Tesla Facing Sales Slowdown as the $7,500 Federal EV Tax Credit Ends Jan 1
【Summary】Now that Tesla has reached sales of 200,000 electric vehicles, the $7,500 federal EV tax credit offered to buyers is being cut in half to $3,750 beginning Jan 1.
Over the past decade, the federal government and a number of states began offering financial incentives to promote the adoption of electric vehicles and plug-in hybrids. These incentives including a federal EV tax credit of up to $7,500 on the purchase of a qualifying vehicle, which essentially lowered the up-front costs of plug-in or fully-electric vehicles. Now that the enticing tax credit is being phased out for Tesla, sales of its vehicles might slowdown.
For electric automaker Tesla, which debuted its first electric Model S in 2012, the credit became an important part of the vehicle's final cost, enticing customers looking to purchase the pricey electric Model S with a hefty tax break. California residents were able to combine the federal tax credit with the state's own incentive of $2,500, further boosting Tesla sales in the state.
The U.S. Department of Energy's EV tax credit is available to each automaker until sales of 200,000 qualifying EVs have been made in the United States. After reaching that number the credit begins to phase out for that manufacturer. Tesla reached sales of 200,000 electric vehicles in July, in part from finally ramping up production of the long awaited Model 3, the company first mass-market electric car.
Now that Tesla has reached sales of 200,000 electric vehicles, the $7,500 credit is being cut in half to $3,750 beginning Jan 1, before eventually being phased out completely a year from now. Tesla CEO Elon Musk has pushed to deliver cars before year end. Musk even offered to deliver cars directly to customers homes or offices, instead having them drive to a Tesla showroom to take delivery.
Tesla Enlisted the Help of Current Owners
In another attempt to get customers to take delivery of their new Model 3 sedans right before the end of Q3, Musk cleverly enlisted the help of current Tesla owners, asking for volunteers via Twitter to help new owners familiarize themselves with their new electric cars at the time of pickup. Many current owners were more than happy to share their knowledge of Tesla vehicles with new owners.
"We're complementary to the Tesla employees," Omar Sultan, a Tesla customer who volunteered at a Tesla store near Rocklin, California, told Bloomberg in September. "A lot of people getting the Model 3 are buying an electric car for the first time, and they have a lot of questions about charging that we're happy to answer."
Where's My Car?
One issue facing Tesla is that some customers who ordered their cars months ago have still not been told when their cars will be delivered. In October, Musk said that customers who ordered a by Oct 15 would have their cars delivered by year end.
Customers who take delivery of their cars between January 1st and June 30th, 2019, will only be eligible for a $3,750 tax credit. For customers taking delivery between July 1st and December 31st, 2019, the tax credit falls to $1,875.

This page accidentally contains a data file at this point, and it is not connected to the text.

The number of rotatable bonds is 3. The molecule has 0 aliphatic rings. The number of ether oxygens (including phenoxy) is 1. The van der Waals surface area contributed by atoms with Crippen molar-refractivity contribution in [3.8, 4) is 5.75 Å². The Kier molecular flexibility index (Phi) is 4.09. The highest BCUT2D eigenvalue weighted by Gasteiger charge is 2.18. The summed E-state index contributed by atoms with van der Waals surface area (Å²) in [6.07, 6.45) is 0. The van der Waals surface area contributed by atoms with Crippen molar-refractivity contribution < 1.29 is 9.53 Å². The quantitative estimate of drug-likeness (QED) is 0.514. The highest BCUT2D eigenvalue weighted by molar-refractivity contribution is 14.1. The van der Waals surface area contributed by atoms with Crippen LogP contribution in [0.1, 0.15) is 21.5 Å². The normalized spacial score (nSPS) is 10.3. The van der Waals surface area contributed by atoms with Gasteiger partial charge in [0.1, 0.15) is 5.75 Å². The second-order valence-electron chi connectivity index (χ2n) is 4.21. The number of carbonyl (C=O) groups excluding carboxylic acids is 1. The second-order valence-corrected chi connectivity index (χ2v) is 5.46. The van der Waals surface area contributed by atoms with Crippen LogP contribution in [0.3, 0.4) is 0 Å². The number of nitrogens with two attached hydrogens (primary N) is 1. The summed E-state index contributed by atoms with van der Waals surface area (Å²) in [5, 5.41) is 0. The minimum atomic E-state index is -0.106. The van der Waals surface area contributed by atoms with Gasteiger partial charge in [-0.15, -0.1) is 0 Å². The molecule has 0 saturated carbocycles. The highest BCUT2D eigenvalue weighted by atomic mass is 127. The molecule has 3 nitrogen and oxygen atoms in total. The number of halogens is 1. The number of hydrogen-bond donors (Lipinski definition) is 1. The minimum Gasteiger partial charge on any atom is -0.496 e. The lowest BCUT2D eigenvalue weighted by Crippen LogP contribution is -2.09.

Customers taking delivery of Tesla vehicles after Jan 1, 2020 are not eligible for any federal tax credits, unless the Trump administration extends the program, something that seems increasingly unlikely.
Individuals purchasing an electric vehicle may still take advantage of any state incentives, such as California's $2,500 tax credit. California remains the biggest market for electric vehicles in the U.S.
However, for those owners who might change their minds about purchasing a Tesla with the tax credit being halved this week, Musk promised to cover the tax difference in a post this week on Twitter, as the company ramps up efforts to deliver cars to new customers before the deadline.
"If Tesla committed delivery & customer made good faith efforts to receive before year end, Tesla will cover the tax credit difference," Musk wrote in a response to a Twitter user who apparently ordered their car before December.
Automakers Pressuring Congress
In November, Tesla joined forces with General Motors and Nissan in an effort to persuade Congress to extend the EV tax credit. The three automakers, along with a group of other companies working on EV charging infrastructure established the EV Drive Coalition.
The organization planned to push Congress to reform the system and eliminate the manufacturer cap but nothing has materialized yet.
Tesla argued that it is now at a disadvantage going forward. As a pioneer in the electric vehicle space, Musk claims his company is at a disadvantage as global automakers including Volkswagen, Audi and Jaguar release their first fully-electric models, giving Tesla some serious competition for the first time in its brief history.
Most of these new electric models from Tesla rivals will be eligible for the full $7,500 federal tax credit.
Tesla said it was "doing everything" to ensure those who ordered a vehicle as late as Dec. 20 could take deliveries by Dec 31. Tesla had over 3,000 Model 3s ready for delivery in the U.S. as of Sunday, the website Electrek reported on Monday, citing people familiar with the matter.
Originally from New Jersey, Eric is a automotive & technology reporter covering the high-tech industry in Silicon Valley. Eric has over 15 years of automotive experience and a bachelors degree in computer science. These skills, combined with technical writing and news reporting, allows him to fully understand and identify new and innovative technologies in the auto industry and beyond. He has worked at Uber on self-driving cars and as a technical writer, helping people to understand and work with technology. Outside of work, Eric likes to travel to new places, play guitar, and explore the outdoors.
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